Instead of the same old advice, here are eight tips that you might not have heard before. (Unless you have wise friends or know a lot of hiring managers, in which case we can't make any promises.)
1. Read what your interviewers read. You've probably seen plenty of articles offering interviewing tips to job-seekers – but have you ever read the advice for the interviewers on the other side of the table? By reading instructions and advice to interviewers, you can get a lot of insight into what they're trained to look for in you, and why they might ask certain questions. Related to this …
2. Role-play with a friend, but you play the interviewer. Experienced hiring managers who have interviewed many candidates will often say they don't get nervous at their own job interviews anymore, because they've done so many interviews from the other side and understand how an interviewer's mind works. You can get a bit of this benefit by playing the interviewer yourself. If you have a job-searching friend, suggest that you practice together – taking turns playing the part of the interviewer. You might be surprised by how much more comfortable it makes you both feel.
3. Figure out what questions you're most nervous about. If there's a specific area of questioning that you're especially nervous about – like salary or why you left your last job – don't just hope that you won't be asked or that you'll figure out a good answer in the moment. Instead, assume you'll be asked and practice your answer over and over again – even rehearsing it out loud. That way you won't have the anxiety of hoping the topic doesn't come up, and you'll have a polished answer if it does.
4. Try to get your interview scheduled in the morning if you can. Otherwise, if you're like most people, the appointment will be hanging over you all day, with your nerves increasing as each hour passes. Schedule it for the morning and get it out of the way before your nerves eat away at your calmness and your confidence.
5. Ask in advance whom you'll be meeting with. It's absolutely fine to ask when scheduling the interview, "Could you please let me know whom I'll be meeting with?" By finding out ahead of time, you won't be blindsided if you walk in to the interview expecting to meet with one person and discover that it's actually going to be a panel interview in front of five people. Plus, you can research your interviewers ahead of time to get a feel for whom you'll be talking with.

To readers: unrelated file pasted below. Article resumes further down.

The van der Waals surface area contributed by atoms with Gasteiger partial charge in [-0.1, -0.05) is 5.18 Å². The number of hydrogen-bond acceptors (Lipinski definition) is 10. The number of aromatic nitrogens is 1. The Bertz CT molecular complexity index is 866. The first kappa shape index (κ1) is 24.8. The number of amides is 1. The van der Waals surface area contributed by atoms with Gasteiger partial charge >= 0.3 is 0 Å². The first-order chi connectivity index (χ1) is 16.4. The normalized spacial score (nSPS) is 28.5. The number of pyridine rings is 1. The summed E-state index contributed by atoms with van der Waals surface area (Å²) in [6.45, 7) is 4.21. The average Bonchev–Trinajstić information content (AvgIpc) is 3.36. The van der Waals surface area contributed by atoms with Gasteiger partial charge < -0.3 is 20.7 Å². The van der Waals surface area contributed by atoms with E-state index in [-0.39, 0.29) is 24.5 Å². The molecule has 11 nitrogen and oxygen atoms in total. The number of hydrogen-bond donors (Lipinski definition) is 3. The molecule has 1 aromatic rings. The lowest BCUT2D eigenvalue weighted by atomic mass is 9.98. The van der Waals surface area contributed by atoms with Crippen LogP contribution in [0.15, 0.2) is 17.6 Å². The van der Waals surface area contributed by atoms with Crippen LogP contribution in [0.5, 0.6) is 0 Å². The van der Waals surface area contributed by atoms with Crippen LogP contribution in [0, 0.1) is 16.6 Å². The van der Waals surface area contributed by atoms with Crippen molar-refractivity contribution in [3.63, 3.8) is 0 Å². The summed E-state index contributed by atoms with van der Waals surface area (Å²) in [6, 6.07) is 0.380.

6. Don't walk in early. Most interviewers are annoyed if candidates show up more than five or 10 minutes early, since they may then feel obligated to interrupt what they're doing and go out to greet you. You should absolutely get to the interview location early, because you want to leave yourself a buffer in case you hit traffic or other delays – but don't walk into the company where you're interviewing until it's five minutes before your scheduled time.
7. Skip the letters of recommendation. You might think you're strengthening your application by gathering recommendation letters from past managers, but at best you're wasting their time and yours. When hiring managers get to the point that they want to talk to your references, they want to speak with them — on the phone, where they can ask their own questions and probe for what might otherwise get unsaid. Plus, employers know that no one puts critical information in these letters, so they're of virtually no value to a conscientious reference-checker. Skip the letters, and wait to be asked for reference contact information.
8. After the interview, put the job out of your mind. Too many job-seekers drive themselves crazy by agonizing after interviews – wondering how it went, second-guessing their answers and trying to predict when they'll hear back from the employer. A better bet is to put it out of your mind and move on mentally. You can make a note on your calendar to follow up if you haven't heard back in two weeks, but until then? You're far better off not dwelling on it.
Alison Green writes the popular Ask a Manager blog, where she dispenses advice on career, job search, and management issues. She's also the co-author of Managing to Change the World: The Nonprofit Manager's Guide to Getting Results, and former chief of staff of a successful nonprofit organization, where she oversaw day-to-day staff management, hiring, firing, and employee development.